Preceding from one sea-carved post to the next, I knew once in my life I’d understood what that choice meant and all it would entail, back when I’d been a young demi-god born among Artemis’s following. But now all that remained of that time was a far distant echo of memory. For Orpheus I’d chosen to be a mortal man and embrace all that brought, even forgetfulness of my past life. I remembered the soothing flow of words between myself and my goddess as we parted, words that trickled down into meaninglessness and dream, but what those words had been were gone to shadows and the sun on my eyelids.


I was a mortal man walking a daily path near the sea. The stones of the causeway were well-fitted and smooth under my soft boots, and gulls called in the air and the breeze that lifted tendrils of my hair to tickle my face.


Let go of the post, the sure thing guiding my path, take a step into the unknown and another, and—


Cries broke my concentration and I opened my eyes like that, standing with one hand extended to the side, a step away from the next post, ninety-three posts from the main dock way where a ship was gliding into port, the men aboard calling and throwing ropes to those on the causeway. The mist churned from foam-white to charcoal-gray beneath the ship’s prow and lapped over the side of the landing. Even so far away as I was, a thin wave of mist washed over the stones to cling at my boots before draining back into the sea.


And no wonder it should, no wonder… The ship was not some small fishing boat or pleasure vessel. It was a sable-sided war galley, her masts standing proud in the light and her sheets being drawn in like the folded wings of birds. I knew this ship. I knew her every line and traced each one in my imagination as I drifted to sleep each night.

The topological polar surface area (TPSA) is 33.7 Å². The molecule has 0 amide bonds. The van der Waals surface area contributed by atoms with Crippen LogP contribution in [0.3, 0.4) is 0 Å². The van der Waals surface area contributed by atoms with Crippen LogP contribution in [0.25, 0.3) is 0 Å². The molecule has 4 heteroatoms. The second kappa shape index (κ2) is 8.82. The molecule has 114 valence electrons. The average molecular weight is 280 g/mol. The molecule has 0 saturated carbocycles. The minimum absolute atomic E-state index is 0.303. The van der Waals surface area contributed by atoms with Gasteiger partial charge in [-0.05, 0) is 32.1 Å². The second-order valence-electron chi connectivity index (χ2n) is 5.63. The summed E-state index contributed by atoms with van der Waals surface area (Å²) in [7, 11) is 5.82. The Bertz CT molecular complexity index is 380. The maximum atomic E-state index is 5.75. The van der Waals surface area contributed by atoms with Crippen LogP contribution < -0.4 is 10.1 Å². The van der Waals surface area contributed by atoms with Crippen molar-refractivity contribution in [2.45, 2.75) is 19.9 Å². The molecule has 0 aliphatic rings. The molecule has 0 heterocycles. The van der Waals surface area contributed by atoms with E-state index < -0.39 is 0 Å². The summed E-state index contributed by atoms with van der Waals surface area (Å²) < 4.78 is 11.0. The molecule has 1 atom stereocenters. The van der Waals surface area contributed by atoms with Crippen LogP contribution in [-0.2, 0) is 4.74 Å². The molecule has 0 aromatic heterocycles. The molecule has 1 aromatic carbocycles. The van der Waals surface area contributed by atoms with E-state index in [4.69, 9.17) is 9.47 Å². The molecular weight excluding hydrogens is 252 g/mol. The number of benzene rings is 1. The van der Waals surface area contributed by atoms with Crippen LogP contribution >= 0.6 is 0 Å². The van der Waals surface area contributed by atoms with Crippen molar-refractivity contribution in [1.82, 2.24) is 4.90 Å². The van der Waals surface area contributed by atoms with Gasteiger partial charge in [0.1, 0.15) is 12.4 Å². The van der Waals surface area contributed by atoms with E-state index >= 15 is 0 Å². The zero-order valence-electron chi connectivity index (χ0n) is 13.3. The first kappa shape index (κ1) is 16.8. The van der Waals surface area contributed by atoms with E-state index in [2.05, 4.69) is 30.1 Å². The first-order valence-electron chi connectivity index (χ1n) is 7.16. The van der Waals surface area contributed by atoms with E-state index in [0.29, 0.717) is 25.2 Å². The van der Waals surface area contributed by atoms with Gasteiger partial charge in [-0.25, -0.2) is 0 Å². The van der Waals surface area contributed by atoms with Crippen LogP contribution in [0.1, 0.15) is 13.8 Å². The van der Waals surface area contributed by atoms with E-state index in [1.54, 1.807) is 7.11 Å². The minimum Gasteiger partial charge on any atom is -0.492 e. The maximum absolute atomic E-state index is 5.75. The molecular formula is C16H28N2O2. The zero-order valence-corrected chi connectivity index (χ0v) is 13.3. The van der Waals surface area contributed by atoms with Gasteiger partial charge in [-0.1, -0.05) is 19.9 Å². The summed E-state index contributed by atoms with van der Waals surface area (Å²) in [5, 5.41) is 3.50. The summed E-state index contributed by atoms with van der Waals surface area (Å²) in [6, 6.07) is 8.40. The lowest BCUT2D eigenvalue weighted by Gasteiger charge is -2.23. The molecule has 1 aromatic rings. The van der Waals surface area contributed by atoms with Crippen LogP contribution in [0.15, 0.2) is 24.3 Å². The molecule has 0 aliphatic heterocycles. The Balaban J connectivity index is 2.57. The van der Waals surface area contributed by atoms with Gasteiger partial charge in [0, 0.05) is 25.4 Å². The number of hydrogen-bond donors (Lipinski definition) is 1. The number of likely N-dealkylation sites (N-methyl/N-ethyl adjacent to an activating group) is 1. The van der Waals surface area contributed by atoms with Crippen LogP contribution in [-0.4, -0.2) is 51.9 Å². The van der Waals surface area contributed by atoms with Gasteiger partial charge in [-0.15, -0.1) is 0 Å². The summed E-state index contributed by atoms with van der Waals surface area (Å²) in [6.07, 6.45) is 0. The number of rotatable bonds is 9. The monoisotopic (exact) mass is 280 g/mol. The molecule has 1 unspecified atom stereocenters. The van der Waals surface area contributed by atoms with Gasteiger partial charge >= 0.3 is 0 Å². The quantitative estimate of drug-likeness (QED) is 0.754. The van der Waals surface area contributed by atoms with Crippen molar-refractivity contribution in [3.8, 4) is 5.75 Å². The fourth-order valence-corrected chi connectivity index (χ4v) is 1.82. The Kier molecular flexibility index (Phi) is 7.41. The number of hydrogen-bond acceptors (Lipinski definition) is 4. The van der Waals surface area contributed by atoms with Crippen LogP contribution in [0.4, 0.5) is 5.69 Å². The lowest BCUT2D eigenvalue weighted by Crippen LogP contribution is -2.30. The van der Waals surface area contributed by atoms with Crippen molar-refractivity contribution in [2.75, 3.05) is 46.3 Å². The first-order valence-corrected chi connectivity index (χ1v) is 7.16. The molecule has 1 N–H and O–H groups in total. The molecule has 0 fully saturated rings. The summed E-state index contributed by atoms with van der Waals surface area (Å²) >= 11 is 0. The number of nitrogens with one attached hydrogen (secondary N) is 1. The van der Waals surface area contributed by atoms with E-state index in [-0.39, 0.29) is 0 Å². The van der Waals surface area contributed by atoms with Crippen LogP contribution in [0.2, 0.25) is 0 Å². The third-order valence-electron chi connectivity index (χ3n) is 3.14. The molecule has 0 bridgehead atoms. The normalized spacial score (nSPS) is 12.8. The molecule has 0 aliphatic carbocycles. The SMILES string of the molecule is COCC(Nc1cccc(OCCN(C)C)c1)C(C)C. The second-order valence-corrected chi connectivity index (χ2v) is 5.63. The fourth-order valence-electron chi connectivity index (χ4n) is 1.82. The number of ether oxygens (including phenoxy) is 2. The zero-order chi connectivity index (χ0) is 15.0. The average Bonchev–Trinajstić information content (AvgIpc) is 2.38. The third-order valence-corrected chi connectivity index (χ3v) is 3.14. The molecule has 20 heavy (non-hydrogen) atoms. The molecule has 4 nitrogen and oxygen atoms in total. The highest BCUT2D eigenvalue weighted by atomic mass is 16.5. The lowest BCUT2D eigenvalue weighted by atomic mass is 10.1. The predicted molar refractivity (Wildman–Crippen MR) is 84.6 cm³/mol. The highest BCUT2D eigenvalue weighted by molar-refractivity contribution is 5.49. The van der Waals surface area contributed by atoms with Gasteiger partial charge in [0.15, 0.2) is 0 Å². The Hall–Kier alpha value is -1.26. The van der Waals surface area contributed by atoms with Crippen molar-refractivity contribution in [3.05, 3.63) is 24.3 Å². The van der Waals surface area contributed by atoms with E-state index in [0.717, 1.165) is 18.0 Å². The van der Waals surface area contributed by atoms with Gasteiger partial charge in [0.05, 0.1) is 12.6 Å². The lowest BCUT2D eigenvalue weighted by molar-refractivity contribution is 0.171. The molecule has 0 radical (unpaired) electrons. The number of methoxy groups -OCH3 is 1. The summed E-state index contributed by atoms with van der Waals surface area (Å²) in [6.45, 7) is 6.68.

The Argonaut had come home, and singing from her deck with happy, littering voice was—


“Orpheus…” The word was barely a shallow breath parting my lips, then, “Orpheus!” I shouted it and I was running. Running along the causeway as fleet as any deer I’d ever hunted through the upland forests of the isle of Thrace, perhaps as fleet as I’d once been running in Artemis’s train, among her dryads. My feet made no sound on the stones, so light were my steps, and men only just had time to cry out and jump out of the path of my flight.


I knew that men spoke words as I passed, but what they said I couldn’t tell. All was drowned under the pounding of my heart and the repeated call bursting out of my lips. In the open air my voice carried and rang out clear, and the singing on the ship cut off as a familiar figure leaned out over the rail. A form I knew as well and better as the graceful lines of the Argonaut he had called home for so long.